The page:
'You're not Mia Thermopolis any more, honey,' Dad said. 'You're Amelia Mignonette Grimaldi Thermopolis Renaldo. Princess of Genovia.'
A PRINCESS?? ME??? Yeah. Right.
One minute Mia's a totally normal Manhattan fourteen-year-old. Next minute she's heir to the throne of Genovia, being trailed by a bodyguard, taking princess lessons with her uncontrollable old grandmere, and having a makeover with someone called Paolo. Well, her dad can lecture her till he's royal blue in the face, but no way is Mia going to turn herself into a style-queen. And they think she's moving to Genovia? Er, hello?
Meg Cabot's The Princess Diaries inspired the feature film starring Anne Hathaway and Julie Andrews. This beloved series continues in the second book, A Royal Disaster.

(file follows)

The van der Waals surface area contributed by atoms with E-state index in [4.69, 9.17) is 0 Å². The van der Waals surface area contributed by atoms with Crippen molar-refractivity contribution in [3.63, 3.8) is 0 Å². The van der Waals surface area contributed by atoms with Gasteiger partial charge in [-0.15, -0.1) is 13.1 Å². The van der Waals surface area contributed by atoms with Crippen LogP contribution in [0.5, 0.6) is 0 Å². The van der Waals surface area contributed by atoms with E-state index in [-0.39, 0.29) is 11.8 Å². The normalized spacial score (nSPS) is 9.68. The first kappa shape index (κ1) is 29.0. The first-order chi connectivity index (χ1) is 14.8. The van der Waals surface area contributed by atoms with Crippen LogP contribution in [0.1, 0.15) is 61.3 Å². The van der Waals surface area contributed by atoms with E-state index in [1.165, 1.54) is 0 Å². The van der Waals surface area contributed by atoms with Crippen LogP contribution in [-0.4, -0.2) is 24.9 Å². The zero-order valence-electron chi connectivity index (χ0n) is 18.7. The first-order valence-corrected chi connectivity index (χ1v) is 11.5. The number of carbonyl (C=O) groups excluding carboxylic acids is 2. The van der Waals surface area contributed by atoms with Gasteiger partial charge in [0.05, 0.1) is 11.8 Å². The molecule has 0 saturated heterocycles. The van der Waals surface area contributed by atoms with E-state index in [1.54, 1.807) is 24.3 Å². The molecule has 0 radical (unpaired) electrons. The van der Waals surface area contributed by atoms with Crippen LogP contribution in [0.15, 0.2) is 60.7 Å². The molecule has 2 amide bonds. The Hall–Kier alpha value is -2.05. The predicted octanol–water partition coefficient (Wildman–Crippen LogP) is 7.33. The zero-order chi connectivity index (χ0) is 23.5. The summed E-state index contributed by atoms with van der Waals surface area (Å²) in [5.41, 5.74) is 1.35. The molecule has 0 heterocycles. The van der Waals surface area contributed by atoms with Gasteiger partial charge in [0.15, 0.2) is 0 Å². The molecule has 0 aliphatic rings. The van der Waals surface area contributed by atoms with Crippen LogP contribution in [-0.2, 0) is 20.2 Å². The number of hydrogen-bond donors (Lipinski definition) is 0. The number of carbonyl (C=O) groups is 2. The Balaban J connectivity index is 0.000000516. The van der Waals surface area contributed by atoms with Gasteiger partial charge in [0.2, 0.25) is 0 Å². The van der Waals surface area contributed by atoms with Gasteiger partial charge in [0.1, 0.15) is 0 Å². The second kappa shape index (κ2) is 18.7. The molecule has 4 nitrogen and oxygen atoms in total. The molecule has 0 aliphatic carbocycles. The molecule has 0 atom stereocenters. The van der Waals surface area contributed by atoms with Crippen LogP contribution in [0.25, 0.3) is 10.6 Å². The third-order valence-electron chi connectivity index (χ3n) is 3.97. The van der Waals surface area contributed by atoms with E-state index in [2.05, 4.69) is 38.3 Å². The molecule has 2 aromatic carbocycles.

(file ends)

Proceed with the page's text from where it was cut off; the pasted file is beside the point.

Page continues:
"This is how NOT a princess I am. I am so NOT a princess that when my dad started telling me I was one, I totally started crying." Raised in a Greenwich Village loft in New York City by her flaky-but-loving artist mother, ninth grader Mia Thermopolis is shocked to learn from her father that she is now the heir apparent to Genovia, the tiny European kingdom he rules. Her paternal grandmother further disrupts Mia's life when she comes to town to mold the girl into a proper royal. Cabot's debut children's novel is essentially a classic makeover tale souped up on imperial steroids: a better haircut and an improved wardrobe garner Mia the attention of a hitherto unattainable boy. (Of course this boy isn't all he appears to be, and another boyDthe true friend Mia mostly takes for grantedDturns out to be Mr. Right.) A running gag involving sexual harassment (including a foot fetishist obsessed with Mia's best friend Lilly Moscovitz and a sidewalk groper dubbed the "Blind Guy") is more creepy than funny, and the portrayal of the self-conscious pseudo-zaniness of downtown life is over the top (Lilly's parents, both psychoanalysts, get Rolfed, practice t'ai chi and attend benefits for "the homosexual children of survivors of the Holocaust"). Though Mia's loopy narration has its charms and princess stories can be irresistible, a slapstick cartoonishness prevails here. Ages 12-up. FYI: Plans are in the works for a Disney film to be directed by Garry Marshall and starring Julie Andrews as the grandmother.